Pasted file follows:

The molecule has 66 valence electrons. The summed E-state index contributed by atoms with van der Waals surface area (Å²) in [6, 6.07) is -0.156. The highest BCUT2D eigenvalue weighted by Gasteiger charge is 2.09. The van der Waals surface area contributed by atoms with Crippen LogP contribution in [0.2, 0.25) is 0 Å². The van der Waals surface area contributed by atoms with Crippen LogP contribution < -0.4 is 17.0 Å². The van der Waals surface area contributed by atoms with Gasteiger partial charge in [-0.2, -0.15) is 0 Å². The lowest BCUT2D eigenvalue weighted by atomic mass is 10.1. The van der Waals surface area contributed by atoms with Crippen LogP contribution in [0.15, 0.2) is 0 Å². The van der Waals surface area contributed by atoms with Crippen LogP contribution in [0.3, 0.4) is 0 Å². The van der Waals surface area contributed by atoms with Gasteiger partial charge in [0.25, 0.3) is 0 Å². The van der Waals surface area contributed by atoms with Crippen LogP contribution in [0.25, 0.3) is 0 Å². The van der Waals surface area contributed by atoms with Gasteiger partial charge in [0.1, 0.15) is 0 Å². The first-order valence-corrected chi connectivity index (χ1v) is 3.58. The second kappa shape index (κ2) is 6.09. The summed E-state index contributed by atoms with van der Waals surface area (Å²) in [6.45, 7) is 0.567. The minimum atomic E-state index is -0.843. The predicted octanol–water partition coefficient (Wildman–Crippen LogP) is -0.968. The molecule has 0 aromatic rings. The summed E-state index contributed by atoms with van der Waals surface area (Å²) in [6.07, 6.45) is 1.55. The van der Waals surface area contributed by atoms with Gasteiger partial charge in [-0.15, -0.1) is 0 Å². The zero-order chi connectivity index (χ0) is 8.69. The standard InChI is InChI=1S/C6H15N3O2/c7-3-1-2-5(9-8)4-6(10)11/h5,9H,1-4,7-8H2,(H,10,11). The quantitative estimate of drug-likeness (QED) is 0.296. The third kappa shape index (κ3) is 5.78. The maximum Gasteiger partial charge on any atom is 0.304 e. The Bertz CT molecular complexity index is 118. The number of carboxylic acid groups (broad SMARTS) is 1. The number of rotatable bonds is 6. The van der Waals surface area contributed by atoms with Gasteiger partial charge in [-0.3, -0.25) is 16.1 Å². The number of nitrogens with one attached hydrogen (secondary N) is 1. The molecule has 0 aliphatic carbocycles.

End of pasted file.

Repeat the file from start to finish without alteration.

The molecule has 66 valence electrons. The summed E-state index contributed by atoms with van der Waals surface area (Å²) in [6, 6.07) is -0.156. The highest BCUT2D eigenvalue weighted by Gasteiger charge is 2.09. The van der Waals surface area contributed by atoms with Crippen LogP contribution in [0.2, 0.25) is 0 Å². The van der Waals surface area contributed by atoms with Crippen LogP contribution < -0.4 is 17.0 Å². The van der Waals surface area contributed by atoms with Gasteiger partial charge in [-0.2, -0.15) is 0 Å². The lowest BCUT2D eigenvalue weighted by atomic mass is 10.1. The van der Waals surface area contributed by atoms with Crippen LogP contribution in [0.15, 0.2) is 0 Å². The van der Waals surface area contributed by atoms with Crippen LogP contribution in [0.3, 0.4) is 0 Å². The van der Waals surface area contributed by atoms with Gasteiger partial charge in [0.25, 0.3) is 0 Å². The van der Waals surface area contributed by atoms with Crippen LogP contribution in [0.25, 0.3) is 0 Å². The van der Waals surface area contributed by atoms with Gasteiger partial charge in [0.1, 0.15) is 0 Å². The first-order valence-corrected chi connectivity index (χ1v) is 3.58. The second kappa shape index (κ2) is 6.09. The summed E-state index contributed by atoms with van der Waals surface area (Å²) in [6.45, 7) is 0.567. The minimum atomic E-state index is -0.843. The predicted octanol–water partition coefficient (Wildman–Crippen LogP) is -0.968. The molecule has 0 aromatic rings. The summed E-state index contributed by atoms with van der Waals surface area (Å²) in [6.07, 6.45) is 1.55. The van der Waals surface area contributed by atoms with Gasteiger partial charge in [-0.15, -0.1) is 0 Å². The zero-order chi connectivity index (χ0) is 8.69. The standard InChI is InChI=1S/C6H15N3O2/c7-3-1-2-5(9-8)4-6(10)11/h5,9H,1-4,7-8H2,(H,10,11). The quantitative estimate of drug-likeness (QED) is 0.296. The third kappa shape index (κ3) is 5.78. The maximum Gasteiger partial charge on any atom is 0.304 e. The Bertz CT molecular complexity index is 118. The number of carboxylic acid groups (broad SMARTS) is 1. The number of rotatable bonds is 6. The van der Waals surface area contributed by atoms with Gasteiger partial charge in [-0.3, -0.25) is 16.1 Å². The number of nitrogens with one attached hydrogen (secondary N) is 1. The molecule has 0 aliphatic carbocycles.